Exchange Plans’ Hidden Challenge: Co-Insurance
According to a recent report from the Department of Health and Human Services, over 8 million Americans enrolled to receive health insurance through the Affordable Care Act’s health insurance exchanges. The expansion of lives covered also comes with expanded benefits: preventive care, lab services, prescription benefits, and emergency services are among the Ten Essential Benefits that must be included in compliant Exchange Plans. Despite the larger pool of lives covered and the new list of mandatory benefits, the newly insured may face challenges as they begin to use their plans. Starting with their understanding of their health benefits.
Already, many of the healthcare consumers shopping for plans have “found it difficult to get basic information about premiums and plan deductibles” and “don’t know… what benefits the (ACA) plans cover,” according to a 12/31/2013 report from the Kaiser Family Foundation. Imagine their surprise, then, when their new plans don’t cover all of their necessary prescriptions, even though the drugs are on their formulary and their deductibles are met.
Enter prescription co-insurance.
Nearly all plans offered through the Exchange have some sort of co-insurance after a patient hits their deductible. As the premium increases, the co-insurance decreases. The most popular plans, according to a recent CMS report, are the Silver plans: 62% of Americans that enrolled in Exchange plans through 2/14/2014 chose Silver plans, which have a 30% co-insurance for patients.
According to a January 2014 Kaiser Family Foundation report, one-in-three insured Americans had difficulty paying medical bills, and unaffordable medical debt resulting from co-insurance was the largest cause of medical bankruptcy among insured persons (Pollitz, Cox, Lucia, Keith). And 60% of Americans bankruptcies were related to medical care. This issue is likely to grow with the complexity of plans offered through the ACA Exchanges as nearly 100% of Exchange plans have co-insurance obligations.
Co-insurance is already a challenge for 51% of Americans that have employer-funded plans (iCORE Trend Report). It now poses unintended consequences for the approximately 8 million Americans that are newly enrolled via the Affordable Care Act. 16% of Americans are already under- insured according to the Commonwealth Fund Biennial Health Insurance Survey, with the largest reasons being not premiums but deductibles and co-insurance. Consumers now have affordable premiums, but will face challenges dealing with the auxiliary costs.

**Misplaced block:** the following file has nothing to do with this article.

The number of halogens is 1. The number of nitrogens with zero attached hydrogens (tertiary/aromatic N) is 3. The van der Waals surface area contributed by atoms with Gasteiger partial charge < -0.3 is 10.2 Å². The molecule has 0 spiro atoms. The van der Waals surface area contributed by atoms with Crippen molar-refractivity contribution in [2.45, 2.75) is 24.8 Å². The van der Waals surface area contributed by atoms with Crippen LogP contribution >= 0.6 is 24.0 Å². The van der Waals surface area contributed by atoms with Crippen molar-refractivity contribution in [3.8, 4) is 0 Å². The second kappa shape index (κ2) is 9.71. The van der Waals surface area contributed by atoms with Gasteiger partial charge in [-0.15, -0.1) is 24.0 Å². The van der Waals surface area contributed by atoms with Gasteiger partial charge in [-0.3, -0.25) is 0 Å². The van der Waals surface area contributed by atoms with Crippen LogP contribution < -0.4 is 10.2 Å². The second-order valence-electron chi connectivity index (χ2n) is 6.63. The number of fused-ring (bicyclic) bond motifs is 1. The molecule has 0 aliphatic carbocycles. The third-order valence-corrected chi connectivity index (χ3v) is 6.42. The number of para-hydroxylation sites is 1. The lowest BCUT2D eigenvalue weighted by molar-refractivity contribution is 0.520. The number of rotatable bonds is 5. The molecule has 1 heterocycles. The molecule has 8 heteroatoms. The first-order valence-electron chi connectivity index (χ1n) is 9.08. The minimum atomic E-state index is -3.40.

What can be done to assist these patients in getting the treatment they need?
- From a prescription standpoint, third-party benefit investigations are a positive step. Benefit investigations allow consumers to have a clear idea of upfront costs and any navigation that is needed to receive coverage for their prescription.
- Patient Assistance Programs are another positive resource. Their status as foundations to assist patients fits, for now, with the guidance provided by the Office of the Inspector General. Co-pay cards are another route, with major manufactures split between whether or not they can be offered to patients with Exchange plans.
- Finally, adherence reminders and support are a way to ensure patients stay on the doctor prescribed treatment. According to Dr. First, patients abandon scripts because they cannot afford the medication and because they do not understand why they are on the medication. Adherence reminders and support as part of a hub support model can assist keeping these patients adherent.
The Affordable Care Act will likely increase the number of insured by 15+ million by the end of 2014, which includes the 8 million newly enrolled plus those included under the Medicaid Expansion. These patients, however, may face challenges when attempting to use their benefits. Patients will increasingly turn to manufacturer hub services as they attempt to navigate their benefits as treatments are prescribed. A huge opportunity awaits those who are willing to tackle the, sometimes hidden, challenge of co-insurance.
Tags: ACA, access, access and reimbursement, co-insurance, healthcare, Healthcare Exchange, patient assistance